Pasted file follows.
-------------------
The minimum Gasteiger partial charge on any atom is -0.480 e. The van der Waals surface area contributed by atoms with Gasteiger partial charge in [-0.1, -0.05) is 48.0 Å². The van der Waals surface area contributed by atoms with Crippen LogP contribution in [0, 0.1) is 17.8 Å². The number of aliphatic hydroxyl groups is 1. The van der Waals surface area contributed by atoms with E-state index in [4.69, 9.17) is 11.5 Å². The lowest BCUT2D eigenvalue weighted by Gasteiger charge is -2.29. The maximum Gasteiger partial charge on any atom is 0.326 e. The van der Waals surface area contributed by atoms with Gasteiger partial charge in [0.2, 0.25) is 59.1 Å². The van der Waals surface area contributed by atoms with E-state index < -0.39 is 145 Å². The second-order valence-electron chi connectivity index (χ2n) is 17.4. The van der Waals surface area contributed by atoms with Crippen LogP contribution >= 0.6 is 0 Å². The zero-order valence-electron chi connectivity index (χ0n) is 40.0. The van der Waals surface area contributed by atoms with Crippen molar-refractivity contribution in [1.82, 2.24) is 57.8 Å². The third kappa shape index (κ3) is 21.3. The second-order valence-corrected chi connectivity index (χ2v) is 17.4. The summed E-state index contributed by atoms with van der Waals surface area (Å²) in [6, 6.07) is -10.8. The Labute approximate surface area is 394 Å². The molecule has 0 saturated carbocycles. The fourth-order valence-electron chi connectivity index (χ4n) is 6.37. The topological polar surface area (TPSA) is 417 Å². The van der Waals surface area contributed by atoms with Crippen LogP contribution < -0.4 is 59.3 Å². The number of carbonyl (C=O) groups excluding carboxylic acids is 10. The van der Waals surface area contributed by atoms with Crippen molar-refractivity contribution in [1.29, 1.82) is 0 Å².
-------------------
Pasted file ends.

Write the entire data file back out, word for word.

The minimum Gasteiger partial charge on any atom is -0.480 e. The van der Waals surface area contributed by atoms with Gasteiger partial charge in [-0.1, -0.05) is 48.0 Å². The van der Waals surface area contributed by atoms with Crippen LogP contribution in [0, 0.1) is 17.8 Å². The number of aliphatic hydroxyl groups is 1. The van der Waals surface area contributed by atoms with E-state index in [4.69, 9.17) is 11.5 Å². The lowest BCUT2D eigenvalue weighted by Gasteiger charge is -2.29. The maximum Gasteiger partial charge on any atom is 0.326 e. The van der Waals surface area contributed by atoms with Gasteiger partial charge in [0.2, 0.25) is 59.1 Å². The van der Waals surface area contributed by atoms with E-state index < -0.39 is 145 Å². The second-order valence-electron chi connectivity index (χ2n) is 17.4. The van der Waals surface area contributed by atoms with Crippen LogP contribution >= 0.6 is 0 Å². The zero-order valence-electron chi connectivity index (χ0n) is 40.0. The van der Waals surface area contributed by atoms with Crippen molar-refractivity contribution in [1.82, 2.24) is 57.8 Å². The third kappa shape index (κ3) is 21.3. The second-order valence-corrected chi connectivity index (χ2v) is 17.4. The summed E-state index contributed by atoms with van der Waals surface area (Å²) in [6, 6.07) is -10.8. The Labute approximate surface area is 394 Å². The molecule has 0 saturated carbocycles. The fourth-order valence-electron chi connectivity index (χ4n) is 6.37. The topological polar surface area (TPSA) is 417 Å². The van der Waals surface area contributed by atoms with Crippen LogP contribution < -0.4 is 59.3 Å². The number of carbonyl (C=O) groups excluding carboxylic acids is 10. The van der Waals surface area contributed by atoms with Crippen molar-refractivity contribution in [1.29, 1.82) is 0 Å².